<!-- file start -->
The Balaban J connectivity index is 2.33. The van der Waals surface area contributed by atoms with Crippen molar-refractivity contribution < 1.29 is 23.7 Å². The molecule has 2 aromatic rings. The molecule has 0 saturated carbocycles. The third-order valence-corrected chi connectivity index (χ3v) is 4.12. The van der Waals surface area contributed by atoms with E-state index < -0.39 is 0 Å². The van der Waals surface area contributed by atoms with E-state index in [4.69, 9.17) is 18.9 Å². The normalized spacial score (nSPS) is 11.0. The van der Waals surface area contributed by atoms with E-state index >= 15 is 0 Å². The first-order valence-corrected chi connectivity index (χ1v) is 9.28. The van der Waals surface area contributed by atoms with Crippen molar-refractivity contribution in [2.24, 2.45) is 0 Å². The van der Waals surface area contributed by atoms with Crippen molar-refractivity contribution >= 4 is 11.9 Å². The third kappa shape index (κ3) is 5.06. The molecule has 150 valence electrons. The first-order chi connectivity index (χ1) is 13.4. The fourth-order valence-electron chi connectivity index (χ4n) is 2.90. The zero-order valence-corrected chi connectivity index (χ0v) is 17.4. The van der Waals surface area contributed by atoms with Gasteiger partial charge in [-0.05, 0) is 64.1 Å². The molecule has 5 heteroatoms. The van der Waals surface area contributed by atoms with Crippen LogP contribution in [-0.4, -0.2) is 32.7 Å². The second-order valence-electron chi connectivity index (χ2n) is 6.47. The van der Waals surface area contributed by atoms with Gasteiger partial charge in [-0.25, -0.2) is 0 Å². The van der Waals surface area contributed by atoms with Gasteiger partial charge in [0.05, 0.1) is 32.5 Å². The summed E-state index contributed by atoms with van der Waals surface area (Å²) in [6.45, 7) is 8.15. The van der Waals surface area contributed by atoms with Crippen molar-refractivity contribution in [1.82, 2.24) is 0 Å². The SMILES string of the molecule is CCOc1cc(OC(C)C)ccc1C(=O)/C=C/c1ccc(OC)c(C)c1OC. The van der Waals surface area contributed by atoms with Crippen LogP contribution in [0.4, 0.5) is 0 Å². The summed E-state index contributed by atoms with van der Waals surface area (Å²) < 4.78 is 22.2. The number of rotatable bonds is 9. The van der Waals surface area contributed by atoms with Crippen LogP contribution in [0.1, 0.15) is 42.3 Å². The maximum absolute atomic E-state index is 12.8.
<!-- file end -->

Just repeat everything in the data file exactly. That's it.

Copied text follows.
The Balaban J connectivity index is 2.33. The van der Waals surface area contributed by atoms with Crippen molar-refractivity contribution < 1.29 is 23.7 Å². The molecule has 2 aromatic rings. The molecule has 0 saturated carbocycles. The third-order valence-corrected chi connectivity index (χ3v) is 4.12. The van der Waals surface area contributed by atoms with E-state index < -0.39 is 0 Å². The van der Waals surface area contributed by atoms with E-state index in [4.69, 9.17) is 18.9 Å². The normalized spacial score (nSPS) is 11.0. The van der Waals surface area contributed by atoms with E-state index >= 15 is 0 Å². The first-order valence-corrected chi connectivity index (χ1v) is 9.28. The van der Waals surface area contributed by atoms with Crippen molar-refractivity contribution in [2.24, 2.45) is 0 Å². The van der Waals surface area contributed by atoms with Crippen molar-refractivity contribution >= 4 is 11.9 Å². The third kappa shape index (κ3) is 5.06. The molecule has 150 valence electrons. The first-order chi connectivity index (χ1) is 13.4. The fourth-order valence-electron chi connectivity index (χ4n) is 2.90. The zero-order valence-corrected chi connectivity index (χ0v) is 17.4. The van der Waals surface area contributed by atoms with Gasteiger partial charge in [-0.05, 0) is 64.1 Å². The molecule has 5 heteroatoms. The van der Waals surface area contributed by atoms with Crippen LogP contribution in [-0.4, -0.2) is 32.7 Å². The second-order valence-electron chi connectivity index (χ2n) is 6.47. The van der Waals surface area contributed by atoms with Gasteiger partial charge in [-0.25, -0.2) is 0 Å². The van der Waals surface area contributed by atoms with Gasteiger partial charge in [0.05, 0.1) is 32.5 Å². The summed E-state index contributed by atoms with van der Waals surface area (Å²) in [6.45, 7) is 8.15. The van der Waals surface area contributed by atoms with Crippen molar-refractivity contribution in [1.82, 2.24) is 0 Å². The SMILES string of the molecule is CCOc1cc(OC(C)C)ccc1C(=O)/C=C/c1ccc(OC)c(C)c1OC. The van der Waals surface area contributed by atoms with Crippen LogP contribution in [0.4, 0.5) is 0 Å². The summed E-state index contributed by atoms with van der Waals surface area (Å²) < 4.78 is 22.2. The number of rotatable bonds is 9. The van der Waals surface area contributed by atoms with Crippen LogP contribution in [0.1, 0.15) is 42.3 Å². The maximum absolute atomic E-state index is 12.8.